But the biggest impact will be in Akron, where Summa has plans to spend about $270 million — possibly more. Most of that money is going to build a new six-floor, 300,000-square-foot facility. The hospital's breast center will move into the first floor of that building, while two floors above that will be devoted to women's health services, Malone said. Above that, two more floors will be used to provide more private inpatient rooms, which Malone said patients increasingly demand.
“The last thing you want to do is to meet new people and their friends” when you're in the hospital, Malone quipped.
The expansion represents an ongoing move by Summa toward services aimed at keeping patients well and out of the hospital, its persistent march further into women's health care, and its continued commitment to inpatient care in an era of aging patients, Malone said.
Dr. Vivian von Gruenigen, chair of Summa's obstetrics and gynecology department, who joined Summa in 2009, said she's thrilled to see the new investments, especially in the women's health area.
“Six years ago, we wanted to do this. We just weren't financially secure enough,” she said.
Now, she said, the hospital is on sound financial footing and improving, especially in the area of women's health care.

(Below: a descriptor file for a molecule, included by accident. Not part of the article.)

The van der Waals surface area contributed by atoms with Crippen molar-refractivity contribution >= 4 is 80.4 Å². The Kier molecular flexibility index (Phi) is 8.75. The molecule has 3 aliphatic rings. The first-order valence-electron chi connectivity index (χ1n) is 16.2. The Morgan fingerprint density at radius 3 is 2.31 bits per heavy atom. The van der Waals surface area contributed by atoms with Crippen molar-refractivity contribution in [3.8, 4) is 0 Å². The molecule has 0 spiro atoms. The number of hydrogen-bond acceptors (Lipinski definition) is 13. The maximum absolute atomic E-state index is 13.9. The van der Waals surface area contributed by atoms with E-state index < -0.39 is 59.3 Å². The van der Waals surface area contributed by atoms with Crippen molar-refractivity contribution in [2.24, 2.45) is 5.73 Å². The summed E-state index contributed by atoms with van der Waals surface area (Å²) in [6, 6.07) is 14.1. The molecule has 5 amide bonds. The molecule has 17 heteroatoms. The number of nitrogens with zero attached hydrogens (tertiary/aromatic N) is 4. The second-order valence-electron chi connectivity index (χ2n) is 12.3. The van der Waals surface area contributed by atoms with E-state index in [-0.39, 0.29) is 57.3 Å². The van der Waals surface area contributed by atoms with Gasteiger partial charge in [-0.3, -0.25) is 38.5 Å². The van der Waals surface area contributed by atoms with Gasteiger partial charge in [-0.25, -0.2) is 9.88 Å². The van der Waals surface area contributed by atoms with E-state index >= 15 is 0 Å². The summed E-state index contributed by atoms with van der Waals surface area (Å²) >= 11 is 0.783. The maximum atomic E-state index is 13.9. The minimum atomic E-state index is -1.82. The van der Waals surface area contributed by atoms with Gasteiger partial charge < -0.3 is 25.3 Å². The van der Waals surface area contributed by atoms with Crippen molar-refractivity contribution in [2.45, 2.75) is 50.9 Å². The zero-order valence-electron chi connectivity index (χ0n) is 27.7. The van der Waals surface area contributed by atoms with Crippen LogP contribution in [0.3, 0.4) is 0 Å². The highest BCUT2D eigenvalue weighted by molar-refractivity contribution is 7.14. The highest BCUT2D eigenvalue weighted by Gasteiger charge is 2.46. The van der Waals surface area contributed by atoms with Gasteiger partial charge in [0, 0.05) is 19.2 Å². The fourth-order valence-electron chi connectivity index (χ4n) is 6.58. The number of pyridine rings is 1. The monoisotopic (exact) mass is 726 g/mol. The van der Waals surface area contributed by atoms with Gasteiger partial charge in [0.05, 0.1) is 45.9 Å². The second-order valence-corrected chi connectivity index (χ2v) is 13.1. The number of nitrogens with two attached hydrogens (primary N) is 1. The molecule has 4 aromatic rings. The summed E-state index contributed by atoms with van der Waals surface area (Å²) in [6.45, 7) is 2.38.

“We have proven that we're successful, that we're sustainable, our volumes are growing, our quality has improved – so by going to a new facility we can enlarge and further integrate – because right now we have some fragmentation challenges,” von Gruenigen said.
It will take about three years before the new main building is up and running, Malone said. The footprint and budget have been determined, but now physicians and other staff members will get to have input into what goes inside and how it's set up, he added.
Akron Mayor Dan Horrigan, who was on hand when Summa announced the expansion, said he's been working with the hospital in recent months to help plan and facilitate the additional investment.
“This is great news for the city,” Horrigan said.
One thing that hasn't yet been determined, Malone said, is what will happen to Summa's behavioral health services, which are now based at St. Thomas Hospital. Those operations might stay in St. Thomas, they could move into a Summa facility now leased to Western Reserve Hospital in Cuyahoga Falls — with which Malone conceded Summa has had a sometimes tense relationship — or they could go into another new $38 million facility that would be built on Summa's main campus.
That will probably be decided in two or three years, Malone said.
Until then, he and the rest of Summa have a lot of planning and construction to do on their just-announced concrete plans.